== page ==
My sketchbooks aren’t pretty, but they’re beautiful tools.
We’re inundated at present with artful artist’s sketchbooks, delightful scrapbooks, altered books, and gorgeous travel journals. If you walk into Barnes and Noble, you will get the clear message that a glorious, Victorian-style notebook or sketchbook filled with fabulous line drawings, contemplative journal entries, and poetry is mandatory to living the good life. Many covers have faux collages, travel labels, and works of art by artists on the covers. Original or commercially designed, these art and commercial books have these thing in common: they are all pretty, and all meant for the public eye.
My sketchbooks are meant for my eyes alone. They have paint marks, ink smears and coffee spills . I write in them, write poetry in them, write word maps in them, paste things in them, type out documents and paste them in as well (for increased legibility). Sometimes I even sketch in them.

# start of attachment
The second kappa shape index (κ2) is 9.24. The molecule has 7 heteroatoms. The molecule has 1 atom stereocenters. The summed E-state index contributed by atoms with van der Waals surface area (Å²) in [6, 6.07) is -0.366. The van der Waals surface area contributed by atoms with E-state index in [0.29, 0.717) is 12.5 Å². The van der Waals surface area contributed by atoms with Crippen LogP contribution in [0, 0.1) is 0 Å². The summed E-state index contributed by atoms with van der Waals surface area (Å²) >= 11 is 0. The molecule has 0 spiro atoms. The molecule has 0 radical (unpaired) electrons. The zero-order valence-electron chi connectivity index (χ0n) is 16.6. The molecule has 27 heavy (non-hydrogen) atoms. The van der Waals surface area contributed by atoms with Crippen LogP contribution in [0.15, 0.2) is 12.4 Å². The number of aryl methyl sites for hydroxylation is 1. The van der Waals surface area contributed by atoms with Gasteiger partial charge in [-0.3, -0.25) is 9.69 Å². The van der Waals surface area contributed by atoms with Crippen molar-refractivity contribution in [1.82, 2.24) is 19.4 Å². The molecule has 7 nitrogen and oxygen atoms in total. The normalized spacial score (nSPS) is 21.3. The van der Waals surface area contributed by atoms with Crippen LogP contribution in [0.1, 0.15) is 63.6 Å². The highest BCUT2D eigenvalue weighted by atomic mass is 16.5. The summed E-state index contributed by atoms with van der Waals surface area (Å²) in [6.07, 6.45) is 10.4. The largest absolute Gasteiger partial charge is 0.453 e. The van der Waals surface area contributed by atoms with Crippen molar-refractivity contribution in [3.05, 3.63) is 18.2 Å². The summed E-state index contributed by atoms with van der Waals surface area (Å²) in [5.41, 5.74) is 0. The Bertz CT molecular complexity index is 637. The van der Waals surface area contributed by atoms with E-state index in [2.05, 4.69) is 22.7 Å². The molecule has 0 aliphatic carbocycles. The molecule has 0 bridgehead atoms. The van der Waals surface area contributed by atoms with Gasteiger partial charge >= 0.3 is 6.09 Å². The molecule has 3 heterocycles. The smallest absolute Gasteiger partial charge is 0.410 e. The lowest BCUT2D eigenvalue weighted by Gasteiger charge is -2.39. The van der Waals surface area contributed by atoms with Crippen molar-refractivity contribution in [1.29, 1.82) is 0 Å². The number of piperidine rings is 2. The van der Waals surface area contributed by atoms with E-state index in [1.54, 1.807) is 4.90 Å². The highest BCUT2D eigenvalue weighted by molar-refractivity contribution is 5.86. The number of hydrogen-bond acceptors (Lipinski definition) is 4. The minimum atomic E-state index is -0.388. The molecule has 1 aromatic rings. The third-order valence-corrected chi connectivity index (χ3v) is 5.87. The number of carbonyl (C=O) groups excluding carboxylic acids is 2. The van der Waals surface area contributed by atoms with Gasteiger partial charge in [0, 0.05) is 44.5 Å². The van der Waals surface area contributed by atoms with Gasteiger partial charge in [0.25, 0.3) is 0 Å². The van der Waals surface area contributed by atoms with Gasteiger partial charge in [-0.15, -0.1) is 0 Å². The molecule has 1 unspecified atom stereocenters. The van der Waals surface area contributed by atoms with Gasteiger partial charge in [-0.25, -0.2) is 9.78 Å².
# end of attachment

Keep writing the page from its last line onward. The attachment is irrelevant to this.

I have big sketchbooks, so I can paste normal documents in them. I buy plain notebooks and gesso the covers so I can paint and collage on them. I have two to three notebooks going at any given point, so there’s always one where I want it. I rip out pages at will to use for other things.
Real artmaking often isn’t pretty. I keep notes and ideas as they occur and I don’t worry about them looking good. I keep inventory lists in them, and, since I don’t date my paintings, I try to keep painting dates in them. I encourage other artists to mobilize the power of the word in the creation of paintings, and I teach notebook techniques in my Art with Intention classes.
I seem to use my sketchbooks in a way that many don’t. I’ve included a lot of pages here that might spark your own ideas on how to use notebooks. If I am going to keep a travel journal or watercolor sketchbook, I keep that separately. You can see pages from my travel journals, and travel photography, at http://saltworkstudio.wordpress.com/category/travel-sketching/ or http://saltworkstudio.wordpress.com/category/travel-photography/. But I do these with the public in mind. You should keep a sketchbook just for yourself.
Enjoy my scrawled pages!